pen y ghent walk


Location: YDNP car park in Horton in Ribblesdale, BD24 0HE

Distance: 6 miles. Took 3 hours including rest stops

The first in the Yorkshire 3 peaks challenge, Pen-y-Ghent is a fine little mountain at 694m high. It may be the smallest of the peaks but it’s the steepest.

Some practical advice before you start climbing mountains

We have completed this Pen-y-Ghent walk numerous times and each time get very different, ever changing weather so be prepared for it all. The last ascent up to the summit is steep and requires a degree of climbing so good visibility is advisable.

The final photos below are from our second attempt at walking up Pen-y-Ghent, having aborted the first time due to excessive cloud cover. That day we walked the highlights of Settle walk instead which turned out to be an amazing walk! But we did regularly turn back to check on the cloud cover over Pen-y-Ghent to find that it came and went all day…. So from that theory if it is a blue sky day with some cloud it is worth having a pit stop before the final ascent to see if it clears.

The Pen-y-Ghent walk – on the way up

The walk starts in the village of Horton in Ribblesdale. Parking is either on the roadside or in the YDNP car park. There are a few different footpaths you can take from the village to get on to Brackenbottom Road, but ultimately walk up this road past the Church and school. At the top of this road you will pick up the Yorkshire 3 Peaks sign as it enters the field on the left at Brackenbottom Farm. From here just walk straight up, you can’t get lost!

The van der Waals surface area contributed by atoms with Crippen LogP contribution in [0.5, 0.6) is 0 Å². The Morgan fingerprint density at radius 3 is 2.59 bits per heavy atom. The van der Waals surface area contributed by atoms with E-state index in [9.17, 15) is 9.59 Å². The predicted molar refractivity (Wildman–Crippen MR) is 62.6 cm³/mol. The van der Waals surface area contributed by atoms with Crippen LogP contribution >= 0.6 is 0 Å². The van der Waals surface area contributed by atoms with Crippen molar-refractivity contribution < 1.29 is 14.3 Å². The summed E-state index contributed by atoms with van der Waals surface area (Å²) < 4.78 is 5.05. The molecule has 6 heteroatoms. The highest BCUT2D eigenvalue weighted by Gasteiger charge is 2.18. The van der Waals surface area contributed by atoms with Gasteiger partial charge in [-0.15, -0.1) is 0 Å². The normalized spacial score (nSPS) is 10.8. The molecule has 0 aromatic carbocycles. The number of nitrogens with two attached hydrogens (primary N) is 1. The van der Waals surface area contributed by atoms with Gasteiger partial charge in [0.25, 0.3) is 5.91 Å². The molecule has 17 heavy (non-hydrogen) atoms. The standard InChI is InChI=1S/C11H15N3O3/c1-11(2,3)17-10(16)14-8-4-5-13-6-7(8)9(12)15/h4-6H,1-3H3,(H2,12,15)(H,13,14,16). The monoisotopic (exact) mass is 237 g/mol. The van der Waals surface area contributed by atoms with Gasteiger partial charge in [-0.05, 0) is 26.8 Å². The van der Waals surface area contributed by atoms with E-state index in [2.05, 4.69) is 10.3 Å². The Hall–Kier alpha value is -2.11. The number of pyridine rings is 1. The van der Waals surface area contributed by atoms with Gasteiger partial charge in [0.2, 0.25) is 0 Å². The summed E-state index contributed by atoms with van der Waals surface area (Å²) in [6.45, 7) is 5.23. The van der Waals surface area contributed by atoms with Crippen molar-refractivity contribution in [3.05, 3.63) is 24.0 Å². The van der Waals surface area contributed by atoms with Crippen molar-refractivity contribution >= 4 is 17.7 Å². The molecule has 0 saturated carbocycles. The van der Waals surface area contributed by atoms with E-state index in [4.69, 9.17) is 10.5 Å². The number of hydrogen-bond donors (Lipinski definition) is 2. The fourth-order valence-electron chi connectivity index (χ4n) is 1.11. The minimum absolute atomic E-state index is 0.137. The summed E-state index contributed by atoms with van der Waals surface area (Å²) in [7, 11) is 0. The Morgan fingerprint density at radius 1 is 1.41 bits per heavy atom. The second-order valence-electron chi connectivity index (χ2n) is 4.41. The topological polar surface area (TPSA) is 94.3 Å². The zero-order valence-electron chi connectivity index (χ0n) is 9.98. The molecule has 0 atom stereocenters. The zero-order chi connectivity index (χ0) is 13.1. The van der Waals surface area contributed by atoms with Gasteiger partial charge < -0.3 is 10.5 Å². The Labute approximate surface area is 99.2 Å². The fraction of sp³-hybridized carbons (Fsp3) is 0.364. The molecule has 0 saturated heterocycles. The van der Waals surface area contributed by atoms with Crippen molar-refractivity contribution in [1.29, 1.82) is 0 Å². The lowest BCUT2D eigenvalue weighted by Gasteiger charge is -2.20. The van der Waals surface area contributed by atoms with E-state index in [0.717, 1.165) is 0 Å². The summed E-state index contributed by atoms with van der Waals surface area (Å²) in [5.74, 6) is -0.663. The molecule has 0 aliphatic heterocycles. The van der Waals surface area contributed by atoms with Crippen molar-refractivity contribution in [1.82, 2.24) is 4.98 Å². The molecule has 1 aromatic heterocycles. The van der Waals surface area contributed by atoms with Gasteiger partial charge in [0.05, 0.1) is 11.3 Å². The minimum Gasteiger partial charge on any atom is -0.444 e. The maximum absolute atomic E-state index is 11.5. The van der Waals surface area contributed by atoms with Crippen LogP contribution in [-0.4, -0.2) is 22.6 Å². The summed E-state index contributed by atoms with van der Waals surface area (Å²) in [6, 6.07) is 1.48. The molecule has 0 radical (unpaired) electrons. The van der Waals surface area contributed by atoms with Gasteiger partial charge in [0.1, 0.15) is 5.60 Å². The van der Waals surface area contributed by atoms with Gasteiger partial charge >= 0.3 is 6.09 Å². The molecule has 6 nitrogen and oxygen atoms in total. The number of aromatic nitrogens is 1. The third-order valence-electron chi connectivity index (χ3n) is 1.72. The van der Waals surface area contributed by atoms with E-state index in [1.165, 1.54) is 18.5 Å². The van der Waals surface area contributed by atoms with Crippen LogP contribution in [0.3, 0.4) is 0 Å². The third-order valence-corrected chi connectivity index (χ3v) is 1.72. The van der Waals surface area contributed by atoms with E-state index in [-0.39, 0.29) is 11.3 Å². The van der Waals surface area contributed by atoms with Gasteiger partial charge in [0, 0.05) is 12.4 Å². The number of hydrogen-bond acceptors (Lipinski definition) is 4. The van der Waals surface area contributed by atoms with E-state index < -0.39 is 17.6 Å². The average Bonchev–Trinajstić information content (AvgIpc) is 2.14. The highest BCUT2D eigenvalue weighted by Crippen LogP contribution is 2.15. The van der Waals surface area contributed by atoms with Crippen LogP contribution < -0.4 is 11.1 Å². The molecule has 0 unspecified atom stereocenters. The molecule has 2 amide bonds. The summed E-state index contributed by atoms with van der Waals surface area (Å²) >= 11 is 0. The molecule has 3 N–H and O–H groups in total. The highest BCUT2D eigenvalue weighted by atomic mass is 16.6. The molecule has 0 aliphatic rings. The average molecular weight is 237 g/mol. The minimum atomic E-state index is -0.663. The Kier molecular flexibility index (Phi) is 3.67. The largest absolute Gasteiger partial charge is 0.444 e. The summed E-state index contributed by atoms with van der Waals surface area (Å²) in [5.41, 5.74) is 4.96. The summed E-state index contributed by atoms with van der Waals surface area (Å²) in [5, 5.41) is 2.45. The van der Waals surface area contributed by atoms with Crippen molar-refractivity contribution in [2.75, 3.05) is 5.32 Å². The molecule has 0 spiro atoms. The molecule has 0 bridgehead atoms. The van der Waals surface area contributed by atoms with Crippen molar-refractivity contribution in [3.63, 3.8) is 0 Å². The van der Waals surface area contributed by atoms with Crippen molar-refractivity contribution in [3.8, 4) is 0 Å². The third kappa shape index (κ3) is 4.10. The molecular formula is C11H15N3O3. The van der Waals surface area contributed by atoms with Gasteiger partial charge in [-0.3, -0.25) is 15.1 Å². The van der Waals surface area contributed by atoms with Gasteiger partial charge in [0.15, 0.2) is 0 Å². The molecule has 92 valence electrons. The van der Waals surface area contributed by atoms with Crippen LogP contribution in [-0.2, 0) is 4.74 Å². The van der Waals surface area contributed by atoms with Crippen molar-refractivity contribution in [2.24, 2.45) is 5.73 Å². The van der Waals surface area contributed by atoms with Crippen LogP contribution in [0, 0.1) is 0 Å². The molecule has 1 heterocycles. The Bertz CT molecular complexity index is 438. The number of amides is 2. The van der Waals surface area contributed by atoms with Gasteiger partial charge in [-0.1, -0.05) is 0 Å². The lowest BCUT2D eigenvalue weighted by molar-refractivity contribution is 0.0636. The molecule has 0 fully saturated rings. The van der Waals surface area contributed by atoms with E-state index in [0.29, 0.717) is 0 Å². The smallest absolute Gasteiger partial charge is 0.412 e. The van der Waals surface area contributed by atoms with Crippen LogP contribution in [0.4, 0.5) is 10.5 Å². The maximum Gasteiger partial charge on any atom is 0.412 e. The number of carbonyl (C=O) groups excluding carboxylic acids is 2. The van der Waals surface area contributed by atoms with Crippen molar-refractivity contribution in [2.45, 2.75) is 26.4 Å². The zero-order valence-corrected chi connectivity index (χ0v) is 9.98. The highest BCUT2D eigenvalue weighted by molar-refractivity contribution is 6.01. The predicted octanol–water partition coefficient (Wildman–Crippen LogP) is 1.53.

The Pen-y-Ghent walk starts it’s ascent almost immediately, not letting you ease in. It’s very enjoyable though. Once the summit comes into focus it’s a whole other ball game! This section offers glorious views back down the valley towards Settle. The path will change from field to limestone path leading you up to a gated wall. Once through the gate at this point the path turns left.

This section is the steepest by far and in parts you have to use your hands to scramble up. As I mentioned the first time we did it the top was covered in cloud. You could see your hand in front of your face and probably for around 5m but it was daunting climbing up. I would advise at this point to turn around with kids or try wait it out. If you have a clear day then this climb is doable with kids (mine was 4 when we did it) but certainly a challenge.

Once on the path at the top the trig point comes into view. Although there is a little false summit so just keep going! Once that trig point is in sight then it is all worthwhile. The views are incredible and the sense of achievement second to none.

When walking with my little man I always like to make a huge song and dance, literally, when we reach a peak. Take those photos, get a thumbs up and then more importantly have the picnic and the chocolate as you deserve it. They certainly do!

The Pen-y-Ghent walk descent…

The path on the way down is on the other side of the wall. It zigzags down the hillside on a gentle decline before heading off across the moor on a very very obvious path. Once the path flattens out it will come to a ‘crossroads’ which is where you take a left. Follow the stone track all the way back to the village.

The descent on this Pen-y-Ghent walk, for me, is not the most enjoyable so you will need to be armed with snacks, games and positivity to get the kids back without moaning!

Photos showing Pen-y-Ghent in all her finery

Little man’s first (and only) attempt at the Pen-y-Ghent walk

Cloudy conditions for our first successful attempt but would not advise this with kids

If you enjoyed reading this post then check out some of these other great trig bagging walks; Simon’s Seat, Sharphaw or Crookrise.

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